Do I believe the doctor can help? Sadly, nope! Over the years I have seen doctors and therapist. I have begged to be fixed. Yet after years of pills and recommendations I am no further forward. Over that time I’ve been labelled as ‘possibly bipolar’, ‘low mood’ or as ‘claiming to be depressed’ while showing no outward signs of being so.
I want to be ‘fixed’, I need to be ‘fixed’ but I expect little to nothing from yet another doctor appointment. Doctors are often the gatekeepers to the real people that could help and sadly even those people have often fallen short. If all I get again is words of concern and little action, I will be decimated and will once again feel totally lost. That is nothing new for I have been stumbling around in the dark for decades acting out a role which helps me survive, but never really live.
Post was written -January 5, 2018
So sadly the doctors appointment went as planned. I was given a CD to help with my stress levels and was told that I was going to be referred once again to a psychiatrist, but as usual the waiting list is very long. So who knows when I will see said psychiatrist.
Once again I failed to make it clear just how lost I am. I am not sure how a stress CD will help someone thinking about constructing and using a gallows, other than maybe as the rope tightens on my neck I will be very chilled. Of course I’m being facetious. If I had displayed more classic signs (whatever they may be) of potentially suicidal tendencies, I would have been given direct intervention. Maybe it’s just a fact that while I feel truly lost and that my life is worthless, I hate myself and everyday is just filled with despair, that’s just ‘normal’ or at least not sufficiently scary to justify me being restrain for my own safety.
The fact is I cried for help and all I got was a bloody CD!!! lol. Of course I am not going to listen to it as I know all about how to be at peace, meditation and self enquiry which this website should, after all these years, testify to.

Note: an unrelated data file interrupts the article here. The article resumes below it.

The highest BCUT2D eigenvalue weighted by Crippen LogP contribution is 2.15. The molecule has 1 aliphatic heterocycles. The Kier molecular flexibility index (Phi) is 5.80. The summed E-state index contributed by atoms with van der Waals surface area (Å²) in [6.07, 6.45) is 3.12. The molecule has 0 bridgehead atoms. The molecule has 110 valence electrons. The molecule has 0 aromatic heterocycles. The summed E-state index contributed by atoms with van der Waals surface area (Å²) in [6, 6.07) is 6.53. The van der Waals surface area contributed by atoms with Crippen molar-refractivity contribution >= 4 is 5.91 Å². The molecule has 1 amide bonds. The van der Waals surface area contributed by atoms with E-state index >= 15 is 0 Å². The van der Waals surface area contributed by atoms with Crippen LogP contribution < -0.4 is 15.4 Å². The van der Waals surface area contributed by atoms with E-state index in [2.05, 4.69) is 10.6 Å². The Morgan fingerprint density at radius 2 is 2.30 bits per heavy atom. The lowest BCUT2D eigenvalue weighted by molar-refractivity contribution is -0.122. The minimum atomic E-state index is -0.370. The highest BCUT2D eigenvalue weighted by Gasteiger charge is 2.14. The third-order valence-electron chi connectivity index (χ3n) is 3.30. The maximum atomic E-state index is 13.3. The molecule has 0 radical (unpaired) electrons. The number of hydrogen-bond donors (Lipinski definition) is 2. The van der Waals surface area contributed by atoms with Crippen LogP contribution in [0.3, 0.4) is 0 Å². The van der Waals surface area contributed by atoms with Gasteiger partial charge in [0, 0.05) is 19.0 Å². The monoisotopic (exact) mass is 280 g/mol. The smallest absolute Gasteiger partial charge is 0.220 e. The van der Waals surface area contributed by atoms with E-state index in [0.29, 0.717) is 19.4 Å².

I don’t want a bloody psychiatrist, I need a software upgrade. I think psychiatrists are great for people that don’t know how to strip away at the layers of their life. I do. I splay all my life before me regularly. I know my weakness, I know my fears, I know what’s wrong with me. I am just not strong enough to act on it so the free-fall continues.
Written on 21 January 2018
Secrets and Gender
This is my 52nd year on the planet, and a bit like Doctor Who, I feel I’ve had more than one incarnation in those 5 decades. Luckily, I am blessed not to look my age. But the truth is I am getting old and my past at times seems like it belonged to a different person. A person, who at times, I feel great sympathy for and at other times flat out despise.
Despite on the surface projecting a typical male-centric look and lifestyle, the truth of who I am on the inside has bubbled up numerous times over my life. Often the feminine me has been operating unobserved and unchecked all the way back to my preschool life, not that my poor old head can recall much from back then.
I have always been attracted to feminine energy and find it hard to relate to my ‘male peers’. I have been able to cover my obsession for all things fem as just being a typical man who admires the female form, but I was never lusting after the models in the magazines – I wanted to be them. I fully understand that some boys and men are more in-touch with their feminine side, which is a good thing as it helps keep the world just a little less male-centric.
I know the toxicity of the testosterone running through my veins. I know the anger and hate it can project. The testosterone fuelled compulsions were often an anathema to me. Not only did this hormone sculpture my body all wrong for me anyway, but it created a schism in my brain which at times would lead me to the point of ‘madness’.